Crop volunteers and climate change. Effects of future climate change on the occurrence of maize, sugar beet and potato volunteers in the Netherlands
COGEM has commissioned a research project on the effect of possible future climate change on the occurrence of volunteers of potato, corn and sugar beet, in order to allow a timely adjustment of COGEM’s advices if needed.
The researchers investigated whether the survivability of potato, corn and sugar beet could change as a result of possible future climate change. The climatic factors that are most important for survival of potato, corn and sugar beet, such as temperature, precipitation and soil moisture content were identified by reviewing the available scientific literature. Subsequently, the four KNMI climate scenarios that describe the possible climate of the Netherlands in 2050 were used to estimate whether these climatic factors and hence the survivability of the above mentioned crops would change. The researchers concluded that it was not possible to predict the effect of the possible future climate change on the survivability of potato, corn and sugar beet, because it was not clear how some of the identified climatic factors would change.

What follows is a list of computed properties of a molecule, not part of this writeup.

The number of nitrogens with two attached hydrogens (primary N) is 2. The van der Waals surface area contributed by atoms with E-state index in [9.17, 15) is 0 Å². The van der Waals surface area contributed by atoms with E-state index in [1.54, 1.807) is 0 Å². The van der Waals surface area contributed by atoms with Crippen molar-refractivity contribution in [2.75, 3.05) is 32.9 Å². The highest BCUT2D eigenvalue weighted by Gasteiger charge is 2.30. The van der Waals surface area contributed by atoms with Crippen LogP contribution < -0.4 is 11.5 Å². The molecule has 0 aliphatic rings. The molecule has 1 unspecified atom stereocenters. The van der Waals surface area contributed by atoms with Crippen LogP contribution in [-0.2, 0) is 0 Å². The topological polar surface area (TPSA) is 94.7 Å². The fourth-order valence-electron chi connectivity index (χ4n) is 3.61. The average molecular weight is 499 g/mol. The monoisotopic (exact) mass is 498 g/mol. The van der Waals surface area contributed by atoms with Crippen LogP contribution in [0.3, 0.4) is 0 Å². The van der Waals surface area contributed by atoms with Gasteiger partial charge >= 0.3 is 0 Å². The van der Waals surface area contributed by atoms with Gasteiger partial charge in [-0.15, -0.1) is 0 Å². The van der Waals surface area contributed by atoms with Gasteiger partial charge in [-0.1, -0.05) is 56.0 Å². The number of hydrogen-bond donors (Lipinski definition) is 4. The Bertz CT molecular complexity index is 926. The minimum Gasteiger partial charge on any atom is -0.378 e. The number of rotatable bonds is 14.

In its advices on the environmental risk of GM crops, COGEM considers worst case scenarios. As a consequence, COGEM assumes that volunteers will occur, even if volunteers are observed rarely. COGEM is of the opinion that even if the climate would change there are no indications that feral populations of potato or corn would occur in the Netherlands. There are also no indications that sugar beet could form feral populations, but cross compatible relatives of sugar beet, i.e. weed beet and sea beet are already present in the Netherlands. The researchers consider the inland movement of sea beet or the formation of feral weed beet populations outside cultivated areas not likely. Although COGEM agrees with the researchers, COGEM will remain to take the presence of crossable wild relatives into account when it is asked to advice on the environmental risks of sugar beet. As a consequence, COGEM will consider whether outcrossing of transgenes into weed beets or sea beet could result in a risk to the environment.
COGEM concludes that it is unclear how the expected climate change will influence the survival of potato, sugar beet and corn. If changes will occur, these will occur over a period of time. COGEM is of the opinion that currently there is no reason to reconsider its previous risk analyses. If there is less uncertainty on the effect of possible future climate change on the survivability of the above mentioned crops, COGEM will take the effect into account in its risk assessments and will revise its previous risk assessments if this is considered necessary.